GE Adds Two Startups to Industrial Internet Push

The acquisitions of Bit Stew Systems and Inc. will bolster GE Digital's software offerings for industrial customers.
Matthew HellerNovember 15, 2016
GE Adds Two Startups to Industrial Internet Push

General Electric has acquired two tech startups in the artificial intelligence space, adding capabilities to its Predix operating system for the Industrial Internet as it competes with IBM’s Watson.

The acquisitions, announced Tuesday, will bring Bit Stew Systems, which enables the “ingestion” of masses of data for industrial applications, and Inc., a developer of machine learning technology, into the fold of GE’s software business.

GE Digital has been building up Predix, a software platform aimed at helping GE’s industrial customers like utilities and airlines gather and analyze data to better manage their equipment and achieve greater efficiencies. Customer orders for GE software solutions are expected to grow more than 25% to more than $7 billion this year, according to the company.

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A day earlier, GE announced it would acquire ServiceMax, which makes apps for service functions like inventory management and workforce scheduling, for $915 million.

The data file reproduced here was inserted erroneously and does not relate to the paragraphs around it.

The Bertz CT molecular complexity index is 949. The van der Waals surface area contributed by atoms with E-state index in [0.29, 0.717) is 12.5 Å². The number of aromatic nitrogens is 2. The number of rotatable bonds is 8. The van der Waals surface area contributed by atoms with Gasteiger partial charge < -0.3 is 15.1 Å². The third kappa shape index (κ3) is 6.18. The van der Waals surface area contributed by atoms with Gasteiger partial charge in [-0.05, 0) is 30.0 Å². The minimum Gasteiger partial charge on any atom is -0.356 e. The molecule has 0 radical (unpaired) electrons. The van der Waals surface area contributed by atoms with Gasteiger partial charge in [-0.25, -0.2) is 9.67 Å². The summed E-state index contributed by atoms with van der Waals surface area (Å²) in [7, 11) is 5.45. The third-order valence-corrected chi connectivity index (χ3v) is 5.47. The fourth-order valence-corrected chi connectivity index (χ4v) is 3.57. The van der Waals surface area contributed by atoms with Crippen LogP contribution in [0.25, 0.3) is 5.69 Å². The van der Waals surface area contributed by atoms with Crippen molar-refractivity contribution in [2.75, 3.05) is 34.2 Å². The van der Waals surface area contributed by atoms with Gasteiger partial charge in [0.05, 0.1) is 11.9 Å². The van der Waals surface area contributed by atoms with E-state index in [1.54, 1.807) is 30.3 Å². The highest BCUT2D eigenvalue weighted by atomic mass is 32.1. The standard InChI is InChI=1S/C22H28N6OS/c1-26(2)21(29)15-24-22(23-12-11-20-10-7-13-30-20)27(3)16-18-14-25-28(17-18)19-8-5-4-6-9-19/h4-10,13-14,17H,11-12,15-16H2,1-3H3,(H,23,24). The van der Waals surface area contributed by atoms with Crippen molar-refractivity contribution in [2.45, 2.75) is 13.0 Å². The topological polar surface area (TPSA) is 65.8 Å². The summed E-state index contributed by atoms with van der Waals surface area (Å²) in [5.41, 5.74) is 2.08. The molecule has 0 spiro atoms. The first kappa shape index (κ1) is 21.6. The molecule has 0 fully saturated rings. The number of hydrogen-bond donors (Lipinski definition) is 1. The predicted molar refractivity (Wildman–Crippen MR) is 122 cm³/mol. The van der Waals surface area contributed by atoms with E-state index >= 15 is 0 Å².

GE Digital CEO Bill Ruh said the acquisitions would provide companies with the “tools they need to embark on their own digital industrial transformations.”

“The Industrial Internet is profoundly transforming how we operate and our ability to deliver greater productivity for GE and for our customers,” he said in a news release. “Connected machines, coupled with deep machine learning, are more powerful than anything we have seen.”

Bit Stew, which was founded in 2009, applies machine learning and artificial intelligence capabilities to automate data modeling, mapping and ingestion. It raised $17.2 million last year from investors including GE Ventures.

Machine learning allows computers to adapt to new data without new programming. The customers for’s technology include Pinterest, Twilio, and Thumbtack.

As The Wall Street Journal reports, GE is aiming to hit $15 billion in software sales by 2020, with roughly half of that revenue coming from sales of Predix applications to the electricity industry

“GE’s vision of a software-defined future strongly aligns with Bit Stew’s vision and capabilities and we are excited about the pivotal role our technology can play in driving the industrial ecosystem forward,” Bit Stew co-founder Kevin Collins said.